These uneducated soldiers ascribe supernatural unhuman qualities to the invaders. A little further they suspect that the French military commander Napoleon possesses shape-shifting and undead capabilities:
He turns into a bird in his hands and flies away. And there’s no way
of killing him either. [...] If he fell into my hands, when I’d caught
him I’d bury him in the ground with an aspen stake to fix him down.
Historian Alexander Tchoudinov in his paper “С КЕМ ВОЕВАЛ РУССКИЙ МУЖИК В 1812 ГОДУ?
ОБРАЗ ВРАГА В МАССОВОМ СОЗНАНИИ” (Who was Russian Peasant at War with in 1812? The Image of the Enemy in the Mass Consciousness) tries to investigate his subject by studying Russian folklore. (Here are popular presentations and PDF. I’ll give some translated excerpts.)
In the XVIII century folk culture “French” was mostly a mark of the difference between the life of the Russian nobility and peasants:
In other words, "French" was perceived as "foreign" not so much
because it was "non-Russian" but because it belonged to "alien"
The author mentions a speech by a rayok performer who describes peculiar dishes that noblemen eat:
Strange for the Russian ear, the culinary terms like "menu" […]
"jelly", "torte" and the no less outlandish dishes which had French
origin, like a pie stuffed with frog legs, emphasize the striking
difference in the lifestyle of the Russian gentry...
So here's the role of food in constructing the difference.
Tchoudinov says that the invasion of 1812 was an unprecedented event for Russians. Since they couldn’t rely on their experience they had to resort to an existing archetype in the folklore which was heavily influenced by the Mongol invasion. This archetype had three features. The enemy is anti-Christian, predatory and dehumanized (i.e. shown as inhumanly violent):
in the collective memory of the "silent majority" of Russian society
for centuries there was a single, syncretic image of a foreign enemy,
which possessed such pronounced specific features as hostility to
Christianity, predatory nature, inhumanity, but at the same time
deprived of any clearly defined ethnic identity. Collective memories
of foreign enemies appearing in different historical epochs turned out
to be integrated into something whole, becoming part of a single
archetype of the Enemy that practically did not change over time.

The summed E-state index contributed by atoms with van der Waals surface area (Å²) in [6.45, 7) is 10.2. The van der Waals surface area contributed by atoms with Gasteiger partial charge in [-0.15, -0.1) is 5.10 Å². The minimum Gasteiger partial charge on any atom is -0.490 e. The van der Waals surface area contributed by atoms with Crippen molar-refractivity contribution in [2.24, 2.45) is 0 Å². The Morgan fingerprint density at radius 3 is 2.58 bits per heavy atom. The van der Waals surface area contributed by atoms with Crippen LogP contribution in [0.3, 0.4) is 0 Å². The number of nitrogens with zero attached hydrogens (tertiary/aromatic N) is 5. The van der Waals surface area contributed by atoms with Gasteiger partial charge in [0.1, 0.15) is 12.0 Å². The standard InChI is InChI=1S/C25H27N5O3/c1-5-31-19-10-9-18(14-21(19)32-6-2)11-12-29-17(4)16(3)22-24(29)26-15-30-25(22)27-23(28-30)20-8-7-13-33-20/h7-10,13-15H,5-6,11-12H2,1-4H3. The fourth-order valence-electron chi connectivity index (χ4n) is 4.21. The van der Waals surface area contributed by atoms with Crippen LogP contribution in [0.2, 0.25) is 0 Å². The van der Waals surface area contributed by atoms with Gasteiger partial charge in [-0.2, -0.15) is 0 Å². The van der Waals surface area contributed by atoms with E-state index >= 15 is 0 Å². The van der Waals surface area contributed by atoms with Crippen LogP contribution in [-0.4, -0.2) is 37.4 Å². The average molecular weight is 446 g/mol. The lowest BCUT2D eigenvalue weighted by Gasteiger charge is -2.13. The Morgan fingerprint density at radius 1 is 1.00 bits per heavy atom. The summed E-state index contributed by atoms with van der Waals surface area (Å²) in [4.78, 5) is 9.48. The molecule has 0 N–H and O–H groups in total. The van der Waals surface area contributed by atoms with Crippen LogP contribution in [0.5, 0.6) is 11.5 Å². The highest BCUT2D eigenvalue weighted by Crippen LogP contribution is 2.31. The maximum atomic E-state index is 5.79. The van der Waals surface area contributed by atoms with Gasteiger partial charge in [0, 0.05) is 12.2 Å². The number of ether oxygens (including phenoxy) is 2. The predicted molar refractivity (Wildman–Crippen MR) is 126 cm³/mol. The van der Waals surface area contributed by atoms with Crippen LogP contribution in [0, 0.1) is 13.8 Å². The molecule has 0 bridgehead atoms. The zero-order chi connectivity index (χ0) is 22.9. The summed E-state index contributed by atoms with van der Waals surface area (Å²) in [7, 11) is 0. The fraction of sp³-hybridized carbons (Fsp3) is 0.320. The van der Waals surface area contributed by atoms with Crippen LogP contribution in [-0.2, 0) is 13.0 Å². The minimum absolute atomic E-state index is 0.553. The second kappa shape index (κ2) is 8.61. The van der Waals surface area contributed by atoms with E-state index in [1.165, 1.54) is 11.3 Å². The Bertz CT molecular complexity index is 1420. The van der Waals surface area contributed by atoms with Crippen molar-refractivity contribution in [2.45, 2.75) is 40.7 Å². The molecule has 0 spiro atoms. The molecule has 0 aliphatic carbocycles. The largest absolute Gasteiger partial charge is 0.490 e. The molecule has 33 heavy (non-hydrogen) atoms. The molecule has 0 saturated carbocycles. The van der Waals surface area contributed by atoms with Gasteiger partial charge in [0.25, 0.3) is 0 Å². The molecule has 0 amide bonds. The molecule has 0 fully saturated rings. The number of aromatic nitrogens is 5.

So the dehumanizing discourse was applied to the French. In the folk songs they want to skin people alive, take all the women and turn churches into horse stables. The motive of Tatars turning churches into stables appears even in old epic poems. The problem is that
French soldiers, indeed, often stayed in churches, bringing their
horses there as well. They did not put any anti-religious meaning into
such actions, but simply followed their accepted practice: tents were
not used in the French army
OK, if the French didn’t commit all these atrocities, then who did? Well…
The way the Russian peasants treated the captured French made
enlightened contemporaries recall the darkest pages of medieval
history. In the villages, prisoners were tortured, burned and buried
alive. [..]The English General Robert Thomas Wilson, seconded to the
Russian army, testifies:
Not far from Vyazma, fifty Frenchmen were wildly burned alive. In
another village, fifty people are buried alive. But all these terrible
acts of cruelty are not the worst…
Then the author describes some very bad act of ritualized violence. Tchoudinov says:
The anti-Christian and dehumanized nature of the enemy placed him
outside of morality and compassion, allowing and even prescribing
behavior towards him that a Christian would hardly allow himself with
his own kind
Some authors, however, believe that official propaganda should be blamed for this cruelties. The paper “Партизаны и народная война в 1812 году” (Partisans and the People's War in 1812) by A.I. Popov (PDF here) mentions the peasant saying:
"А вот вишь ты, — сказал крестьянин, — наловили мы это их,
французов-то, десятка два и стали думать, что бы с ними наделать... и
приговорили миром побить их". Тут он приостановился и, подумав, со
вздохом продолжал: " Оно точно того, если бы он на тебя с ножом лез,
ничего бы... а то смотрит как баран; как тут быть-то? Француз не
баран, а все же человек, враг только, землю разорил"» [...]. Даже
церковная пропаганда не могла затуманить в сознании мужика того, что
он поступал не по христиански, убивая безоружных людей.
"But you see," said the peasant, "we caught them, the French, about
two dozen and began to think what to do with them... and sentenced
them to be beaten by the people." Here he paused and, after thinking,
continued with a sigh: "It's definitely worth it, if he jumps on you
with a knife, it would be nothing... and then he looks like a sheep;
what to do here? The Frenchman is not a sheep, but still a man, an
enemy only… and has ravaged our land" [...] Even church propaganda
could not obscure in the mind of the peasant that he was acting
un-Christian, killing unarmed people.
In the next chapter, War and Peace characters meet two French soldiers. They give to one of them some hot porridge. He really appreciates the porridge. (One might turn back to the ‘Fed ’em like gentry’ and make a connection.)